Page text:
Obesity surgery benefits may be bigger for teens than adults

Dr. Thomas Inge at the University of Colorado wanted to know when it’s best to have surgery

Teens who have obesity surgery lose as much weight as those who have the operation as adults and are more likely to have other health problems such as diabetes and high blood pressure go away, a study finds.

The results suggest there’s a benefit from not waiting to address obesity. Researchers say longer study is still needed to know lifetime effects of this radical surgery and that it’s a personal decision whether and when to try it.

The study was published Thursday by the New England Journal of Medicine and presented at the Combating Childhood Obesity conference in Houston. The National Institutes of Health paid for it, and some researchers consult for makers of obesity surgery tools.

The damaging effects of obesity accumulate, and the risk of developing other diseases and dying prematurely rises the longer someone goes. Surgery is usually reserved for people who can’t lose enough weight through other means — diet, exercise and sometimes medicines — and are severely obese.

Researchers led by Dr. Thomas Inge at the University of Colorado wanted to know whether it’s better or safer to have it in mid-life, the most common time now, or sooner before many of those other health problems appear or do much harm.

They compared results from two studies of gastric bypass surgery, which creates a much smaller stomach pouch, in 161 teens and 396 adults who had been obese since they were teens. Five years after their operations, both groups had lost 26% to 29% of their weight.

Diabetes went into remission in 86% of teens and 53% of adults who had that disease before their operations; high blood pressure did the same in 68% of teens and 41% of adults. Some side effects were more common in teens, and they were twice as likely to need a second operation.

One troubling finding: Although about 2 per cent of each group died, two of the teens did so from drug overdoses, suggesting substance abuse and self-harm may be a concern.

Overall, the results are consistent with an earlier study comparing teens and adults, Ted Adams of the University of Utah in Salt Lake City wrote in a commentary in the journal.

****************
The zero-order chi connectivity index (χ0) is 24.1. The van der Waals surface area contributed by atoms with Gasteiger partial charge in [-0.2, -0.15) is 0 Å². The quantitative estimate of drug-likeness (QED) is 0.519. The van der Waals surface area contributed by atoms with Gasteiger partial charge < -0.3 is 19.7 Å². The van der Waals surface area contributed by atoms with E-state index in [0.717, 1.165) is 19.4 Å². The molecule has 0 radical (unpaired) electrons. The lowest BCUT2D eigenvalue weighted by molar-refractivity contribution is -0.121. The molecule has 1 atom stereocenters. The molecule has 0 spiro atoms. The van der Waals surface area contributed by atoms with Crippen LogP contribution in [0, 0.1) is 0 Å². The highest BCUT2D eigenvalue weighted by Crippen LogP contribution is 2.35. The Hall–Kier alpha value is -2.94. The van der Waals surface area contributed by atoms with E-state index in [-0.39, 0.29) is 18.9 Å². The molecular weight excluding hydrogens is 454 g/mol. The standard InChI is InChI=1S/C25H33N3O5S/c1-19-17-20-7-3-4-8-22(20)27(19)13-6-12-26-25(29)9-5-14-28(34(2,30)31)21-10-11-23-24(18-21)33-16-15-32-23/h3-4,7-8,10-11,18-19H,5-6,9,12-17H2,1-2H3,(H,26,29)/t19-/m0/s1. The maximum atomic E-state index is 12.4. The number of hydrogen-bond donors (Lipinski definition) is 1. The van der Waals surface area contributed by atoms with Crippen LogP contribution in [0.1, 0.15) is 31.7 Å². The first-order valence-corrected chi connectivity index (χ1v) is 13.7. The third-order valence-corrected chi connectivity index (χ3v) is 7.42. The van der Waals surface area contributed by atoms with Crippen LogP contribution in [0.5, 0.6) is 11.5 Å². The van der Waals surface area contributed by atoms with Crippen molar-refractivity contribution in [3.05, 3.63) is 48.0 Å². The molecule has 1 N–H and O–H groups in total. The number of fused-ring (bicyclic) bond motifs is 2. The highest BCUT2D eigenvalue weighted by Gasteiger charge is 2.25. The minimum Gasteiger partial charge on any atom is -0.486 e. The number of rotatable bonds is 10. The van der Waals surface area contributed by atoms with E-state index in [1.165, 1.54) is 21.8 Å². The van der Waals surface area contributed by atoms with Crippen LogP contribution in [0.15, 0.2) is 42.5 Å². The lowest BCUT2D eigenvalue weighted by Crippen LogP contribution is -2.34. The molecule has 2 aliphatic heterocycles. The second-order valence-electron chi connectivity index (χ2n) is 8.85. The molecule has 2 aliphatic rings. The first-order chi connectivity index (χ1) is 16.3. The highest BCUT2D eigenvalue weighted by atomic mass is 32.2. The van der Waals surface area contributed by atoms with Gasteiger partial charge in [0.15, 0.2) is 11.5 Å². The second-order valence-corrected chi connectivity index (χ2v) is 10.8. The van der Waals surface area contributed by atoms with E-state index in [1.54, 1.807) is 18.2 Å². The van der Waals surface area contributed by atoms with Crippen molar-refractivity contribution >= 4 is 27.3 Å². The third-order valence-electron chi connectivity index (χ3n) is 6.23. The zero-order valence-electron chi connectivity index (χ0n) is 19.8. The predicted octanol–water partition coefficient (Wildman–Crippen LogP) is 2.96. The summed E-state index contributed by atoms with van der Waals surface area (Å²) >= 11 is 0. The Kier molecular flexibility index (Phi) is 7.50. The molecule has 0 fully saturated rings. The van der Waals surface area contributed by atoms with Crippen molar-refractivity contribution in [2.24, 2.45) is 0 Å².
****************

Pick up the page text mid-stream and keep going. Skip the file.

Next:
“Almost 6% of adolescents in the United States are severely obese, and bariatric surgery is now the only successful, long-term treatment option” for them, he wrote.

Most obese teens stay obese as adults, and adults who were obese as teens have worse health than people who started to weigh too much at an older age, but that doesn’t mean it’s the right choice to have surgery earlier than later, he warned.

The Associated Press Health and Science Department receives support from the Howard Hughes Medical Institute’s Department of Science Education. The AP is solely responsible for all content.

Marilynn Marchione, The Associated Press

Like us on Facebook and follow us on Twitter.

Just Posted

Marriage proposal on the big screen at Enderby drive-in

Kelowna man gets engaged in front of hundreds to Vernon sweetheart

Vernon crash claims father

Family thanks emergency crews for assistance in traumatic incident

Vernon tattoo fundraiser draws record support

Lineup around the block for start and beginning of Five Fathoms Tattoo event for Children’s Hospital

Mainly sunny Victoria Day in Okanagan-Shuswap

The South Okanagan is the hottest spot to be in the province for Victoria Day

Vernon chamber members do not want overdose prevention site downtown

Chamber reps meet with Interior Health to discuss proposed site for Vernon

VIDEO: It’s warming up across the Okanagan Valley

Grey skies are expected to fade and the sun looks like it’s here to stay

Take-home drug testing kits latest pilot to help curb B.C.’s overdose crisis

Researchers look to see if fentanyl testing could be a useful tool for those who use drugs alone

Police watchdog investigating motorcycle crash in Kamloops

A Kamloops Mountie had stopped the driver for speeding, but they raced off from the 0fficer

Firefighters respond to bus fire on Highway 1

Smoke in coach bus reported to have been caused by overheating, driver and passengers safe

Facebook takes down anti-vaxxer page that used image of late Canadian girl

Facebook said that the social media company has disabled the anti-vaccination page

Search crews rescue kids, 6 and 7, stranded overnight on Coquitlam mountain

Father and two youngsters fall down a steep, treacherous cliff while hiking Burke Mountain

Letter: More cell towers, more radiation

The ever increasing electromagnetic radiation (EMR) is creating a hell-on-earth situation for… Continue reading

Okanagan Regional Library hosts famous author

Author of The Woo Woo, Lindsay Wong will be in Kelowna Tuesday

Most Read